It is my personal opinion that more than two-thirds of the 928s on the road have misaligned front suspensions, causing the inner edges of the front tires to wear more quickly than the outer edges.

There are two reasons for this - the first is that the toe changes with suspension movement on the 928. [If this is not properly compensated for in the suspension design, it will cause "bump steer", where the car darts sideways as the wheel turns in or out as the suspension moves up or down.
Apparently, the Porsche engineers knew what they were doing, since the car's cornering limits are MUCH higher than most drivers will ever reach.]  The suspension design is such that toe moves from "in" to "out" as the chassis moves down, and 1/4" of ride height reduction moves the toe 1/8" out.

This means that if your car was perfectly aligned, and the ride height has settled 1/4", you now have toe out, not toe in. A little bit of toe out can have big effects with high-performance tires. The better the tires ore, the more they are affected by incorrect toe. The tires get such good traction that a little toe out will pull the tire tread outwards, with the result being the commonly-seen inner edge tread wear.

The second reason for misalignment is the unusual quirk in our suspension systems that causes them to bind in the raised position after the car has been lifted. It can take many miles of driving before it settles fully to its final position.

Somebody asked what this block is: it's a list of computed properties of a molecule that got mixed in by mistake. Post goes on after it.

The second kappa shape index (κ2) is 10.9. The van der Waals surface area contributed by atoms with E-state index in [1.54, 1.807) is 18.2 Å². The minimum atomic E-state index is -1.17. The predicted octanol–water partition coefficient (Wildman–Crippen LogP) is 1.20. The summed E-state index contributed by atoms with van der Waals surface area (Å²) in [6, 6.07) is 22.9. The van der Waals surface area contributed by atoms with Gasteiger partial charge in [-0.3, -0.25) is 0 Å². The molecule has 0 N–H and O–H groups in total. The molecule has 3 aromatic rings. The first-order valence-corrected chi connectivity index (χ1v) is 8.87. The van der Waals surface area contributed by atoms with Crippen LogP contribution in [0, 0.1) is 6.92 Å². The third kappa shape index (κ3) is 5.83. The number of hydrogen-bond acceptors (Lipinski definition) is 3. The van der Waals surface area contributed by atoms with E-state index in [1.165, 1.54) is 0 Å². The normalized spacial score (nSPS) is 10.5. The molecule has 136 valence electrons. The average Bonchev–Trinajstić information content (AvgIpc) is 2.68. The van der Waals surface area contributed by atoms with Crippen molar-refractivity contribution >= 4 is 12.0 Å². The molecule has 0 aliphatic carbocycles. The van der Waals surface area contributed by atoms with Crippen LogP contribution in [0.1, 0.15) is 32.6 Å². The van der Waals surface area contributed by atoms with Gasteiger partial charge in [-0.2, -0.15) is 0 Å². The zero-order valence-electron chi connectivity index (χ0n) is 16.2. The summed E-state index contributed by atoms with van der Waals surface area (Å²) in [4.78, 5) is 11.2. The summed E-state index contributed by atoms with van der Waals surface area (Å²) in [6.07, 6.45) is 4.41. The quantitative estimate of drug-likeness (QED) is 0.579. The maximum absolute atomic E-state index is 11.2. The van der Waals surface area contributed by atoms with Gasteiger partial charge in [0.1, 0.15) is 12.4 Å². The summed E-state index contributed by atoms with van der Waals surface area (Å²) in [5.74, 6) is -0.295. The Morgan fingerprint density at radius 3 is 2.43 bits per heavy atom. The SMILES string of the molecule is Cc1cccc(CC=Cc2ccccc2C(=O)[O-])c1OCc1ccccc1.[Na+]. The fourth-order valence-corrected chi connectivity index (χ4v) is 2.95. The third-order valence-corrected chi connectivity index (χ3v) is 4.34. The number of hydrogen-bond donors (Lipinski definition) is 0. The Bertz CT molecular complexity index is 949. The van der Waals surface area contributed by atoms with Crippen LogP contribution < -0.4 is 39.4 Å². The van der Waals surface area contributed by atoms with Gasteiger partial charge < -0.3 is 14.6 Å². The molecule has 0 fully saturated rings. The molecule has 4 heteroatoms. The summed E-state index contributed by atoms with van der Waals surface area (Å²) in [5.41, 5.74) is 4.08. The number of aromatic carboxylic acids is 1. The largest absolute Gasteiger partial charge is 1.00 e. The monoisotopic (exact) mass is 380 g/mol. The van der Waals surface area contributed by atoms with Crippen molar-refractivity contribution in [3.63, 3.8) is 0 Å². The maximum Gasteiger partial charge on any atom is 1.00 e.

Earl Gillstrom (Capt'n Earl) has developed a very precise, laser-based home alignment system for the 928. He has repeatedly checked toe measurements, and reports that it may take as much as one hundred miles of driving before
the suspension settles fully, depending on how rough the road is - if the ride height was adjusted it may even take more.

According to Earl:
The sequence for wheel alignment of a 928 should be:
1) Check and adjust tire pressure.
2) Check ride height
3) Jack up and check for and replace worn/damaged parts.
4) Adjust ride height if necessary.
5) Drive 25 to 100 miles over bumpy roads.
6) Repeat 1,2. If jacking is necessary, repeat 5 and start over. DO NOT raise car before or during alignment
7) Adjust camber and toe in on rear wheels
8) Adjust camber and caster on front wheels.
9) Install rack centering bolt.
10) Adjust front toe in.